by David Wiesner
Lesson plans and teaching resources
Applying Question-Answer Relationships to Pictures
In this multisession lesson designed for struggling readers, students are guided through a viewing of David Wiesner's Tuesday , a wordless picture book. As students view the images, they are asked four different types of questions about the pictures. The questions range in difficulty from those with answers that can be found in the text to those that require inferences. Students learn to categorize questions by the four question types and use pictures to help them better understand a story.
During this lesson students will use their imaginations and writing skills to write a story from a wordless picture book, Tuesday , by David Wiesner. They will work in pairs and write text to go along with the pictures. They will also view a website to learn facts about frogs.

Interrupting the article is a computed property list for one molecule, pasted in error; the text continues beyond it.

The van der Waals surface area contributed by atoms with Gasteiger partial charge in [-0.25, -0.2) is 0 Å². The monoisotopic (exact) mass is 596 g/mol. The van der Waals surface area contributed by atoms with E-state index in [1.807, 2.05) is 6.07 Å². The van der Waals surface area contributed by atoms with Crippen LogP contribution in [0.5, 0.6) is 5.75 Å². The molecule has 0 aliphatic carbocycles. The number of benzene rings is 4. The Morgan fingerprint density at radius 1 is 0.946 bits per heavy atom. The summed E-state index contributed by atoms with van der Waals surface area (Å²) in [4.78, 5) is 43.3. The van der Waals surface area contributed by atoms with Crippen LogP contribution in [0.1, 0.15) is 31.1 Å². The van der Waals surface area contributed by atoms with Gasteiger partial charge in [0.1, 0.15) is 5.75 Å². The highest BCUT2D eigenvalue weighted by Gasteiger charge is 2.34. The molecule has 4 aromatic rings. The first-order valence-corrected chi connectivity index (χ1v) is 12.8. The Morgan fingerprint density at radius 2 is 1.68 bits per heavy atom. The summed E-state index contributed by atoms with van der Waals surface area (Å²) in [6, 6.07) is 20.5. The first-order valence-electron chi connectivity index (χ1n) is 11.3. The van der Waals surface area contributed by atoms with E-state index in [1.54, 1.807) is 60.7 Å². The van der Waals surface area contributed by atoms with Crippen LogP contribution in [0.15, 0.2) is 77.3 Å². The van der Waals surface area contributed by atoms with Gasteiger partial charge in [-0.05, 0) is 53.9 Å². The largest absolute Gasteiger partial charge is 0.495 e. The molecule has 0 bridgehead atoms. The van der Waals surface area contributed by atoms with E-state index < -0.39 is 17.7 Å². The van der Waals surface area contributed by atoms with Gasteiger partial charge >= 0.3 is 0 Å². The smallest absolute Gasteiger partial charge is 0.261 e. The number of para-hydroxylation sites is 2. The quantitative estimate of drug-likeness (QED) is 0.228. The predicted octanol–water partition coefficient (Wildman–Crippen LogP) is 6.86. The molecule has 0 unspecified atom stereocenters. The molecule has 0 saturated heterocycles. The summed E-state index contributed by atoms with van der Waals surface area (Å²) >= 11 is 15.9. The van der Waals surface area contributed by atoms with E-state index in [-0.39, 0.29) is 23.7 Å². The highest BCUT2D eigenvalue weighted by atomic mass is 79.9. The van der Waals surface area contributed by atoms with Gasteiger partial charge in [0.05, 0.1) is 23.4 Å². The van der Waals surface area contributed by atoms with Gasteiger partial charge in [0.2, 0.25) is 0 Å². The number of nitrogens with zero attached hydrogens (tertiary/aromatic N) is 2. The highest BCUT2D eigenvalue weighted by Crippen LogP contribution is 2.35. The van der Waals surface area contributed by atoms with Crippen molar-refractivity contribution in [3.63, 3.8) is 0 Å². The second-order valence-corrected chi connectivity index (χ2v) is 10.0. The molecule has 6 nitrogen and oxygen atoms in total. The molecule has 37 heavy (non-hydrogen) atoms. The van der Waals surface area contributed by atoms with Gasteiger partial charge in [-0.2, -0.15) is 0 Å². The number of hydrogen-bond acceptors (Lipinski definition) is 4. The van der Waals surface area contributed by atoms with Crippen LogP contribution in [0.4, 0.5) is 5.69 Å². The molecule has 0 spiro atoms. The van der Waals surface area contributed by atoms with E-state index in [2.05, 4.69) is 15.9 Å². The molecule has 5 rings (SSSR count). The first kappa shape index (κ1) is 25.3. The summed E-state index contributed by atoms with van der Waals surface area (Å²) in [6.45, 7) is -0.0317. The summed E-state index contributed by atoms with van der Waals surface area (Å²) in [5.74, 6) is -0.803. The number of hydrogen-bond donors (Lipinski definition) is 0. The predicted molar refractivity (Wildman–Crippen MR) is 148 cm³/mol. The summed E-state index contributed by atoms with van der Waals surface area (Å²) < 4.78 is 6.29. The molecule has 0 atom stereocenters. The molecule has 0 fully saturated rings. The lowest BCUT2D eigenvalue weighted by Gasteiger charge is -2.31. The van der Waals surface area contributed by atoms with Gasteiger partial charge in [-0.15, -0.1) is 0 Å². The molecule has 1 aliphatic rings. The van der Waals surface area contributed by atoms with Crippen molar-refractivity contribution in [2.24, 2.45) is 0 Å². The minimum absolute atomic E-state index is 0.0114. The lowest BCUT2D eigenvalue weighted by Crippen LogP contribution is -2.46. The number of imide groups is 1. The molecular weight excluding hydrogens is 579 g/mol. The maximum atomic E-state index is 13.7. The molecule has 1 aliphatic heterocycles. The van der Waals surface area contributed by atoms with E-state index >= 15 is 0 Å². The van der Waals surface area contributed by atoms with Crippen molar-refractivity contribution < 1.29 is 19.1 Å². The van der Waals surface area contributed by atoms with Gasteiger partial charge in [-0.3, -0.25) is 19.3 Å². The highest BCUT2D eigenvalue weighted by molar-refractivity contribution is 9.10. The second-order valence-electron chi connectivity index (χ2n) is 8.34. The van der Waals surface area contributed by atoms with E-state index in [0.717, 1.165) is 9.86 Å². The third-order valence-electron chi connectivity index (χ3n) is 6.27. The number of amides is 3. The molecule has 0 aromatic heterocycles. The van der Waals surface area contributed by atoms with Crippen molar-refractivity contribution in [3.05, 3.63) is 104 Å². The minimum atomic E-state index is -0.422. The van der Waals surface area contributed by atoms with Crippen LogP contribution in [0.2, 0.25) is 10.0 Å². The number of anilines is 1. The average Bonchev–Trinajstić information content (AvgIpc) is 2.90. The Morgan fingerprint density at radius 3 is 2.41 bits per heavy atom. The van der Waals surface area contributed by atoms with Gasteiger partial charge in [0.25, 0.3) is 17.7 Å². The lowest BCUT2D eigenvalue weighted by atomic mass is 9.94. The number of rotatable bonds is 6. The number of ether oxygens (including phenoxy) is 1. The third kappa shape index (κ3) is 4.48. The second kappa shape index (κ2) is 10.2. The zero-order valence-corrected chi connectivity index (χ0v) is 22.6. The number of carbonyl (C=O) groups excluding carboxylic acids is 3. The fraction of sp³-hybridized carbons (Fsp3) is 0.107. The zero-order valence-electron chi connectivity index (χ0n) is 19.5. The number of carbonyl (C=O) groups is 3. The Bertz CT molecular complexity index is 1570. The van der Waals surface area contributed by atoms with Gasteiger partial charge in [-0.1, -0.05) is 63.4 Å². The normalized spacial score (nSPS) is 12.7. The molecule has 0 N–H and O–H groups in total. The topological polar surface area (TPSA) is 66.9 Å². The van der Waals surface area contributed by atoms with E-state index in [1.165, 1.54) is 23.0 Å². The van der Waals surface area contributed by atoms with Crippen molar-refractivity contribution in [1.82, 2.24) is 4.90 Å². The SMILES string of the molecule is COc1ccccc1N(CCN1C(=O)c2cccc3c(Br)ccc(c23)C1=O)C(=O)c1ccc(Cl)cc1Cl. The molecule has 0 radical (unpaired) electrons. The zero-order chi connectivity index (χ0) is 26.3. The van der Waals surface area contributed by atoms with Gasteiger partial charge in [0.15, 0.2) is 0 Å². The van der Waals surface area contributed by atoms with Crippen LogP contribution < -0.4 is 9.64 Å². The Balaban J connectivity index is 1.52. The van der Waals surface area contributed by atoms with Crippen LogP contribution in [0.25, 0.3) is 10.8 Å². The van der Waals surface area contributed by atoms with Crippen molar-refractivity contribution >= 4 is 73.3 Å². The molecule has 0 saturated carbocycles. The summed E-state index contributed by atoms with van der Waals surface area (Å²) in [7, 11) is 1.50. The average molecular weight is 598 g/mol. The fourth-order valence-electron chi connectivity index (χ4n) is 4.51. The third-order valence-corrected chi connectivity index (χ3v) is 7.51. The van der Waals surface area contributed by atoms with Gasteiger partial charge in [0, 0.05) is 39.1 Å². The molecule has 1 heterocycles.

A Picture is Worth … A Thousand Different Stories: Using Visual Media to Engage the Imagination and Enhance Skills for Analyzing and Synthesizing Information
This extensive unit includes uses Tuesday by David Weisner to teach drawing inferences in Lesson Plan Three.
Working with partners, students use sticky notes as they write stories to accompany picture books. This activity will work with many picture books.
by David Wiesner
A review and suggestions for learning activities.
Weird Animal Adventures
Inspired by the wordless animal adventures found on the pages of David Wiesner's Tuesday , student writers will plan an original story about a group of animals weird adventure that happens after dark. Unlike Wiesner's text, student stories will be built from words that focus on interesting details. Before drafting, each student will plan the story's beginning, middle, and end. This lesson focuses on organization and idea development.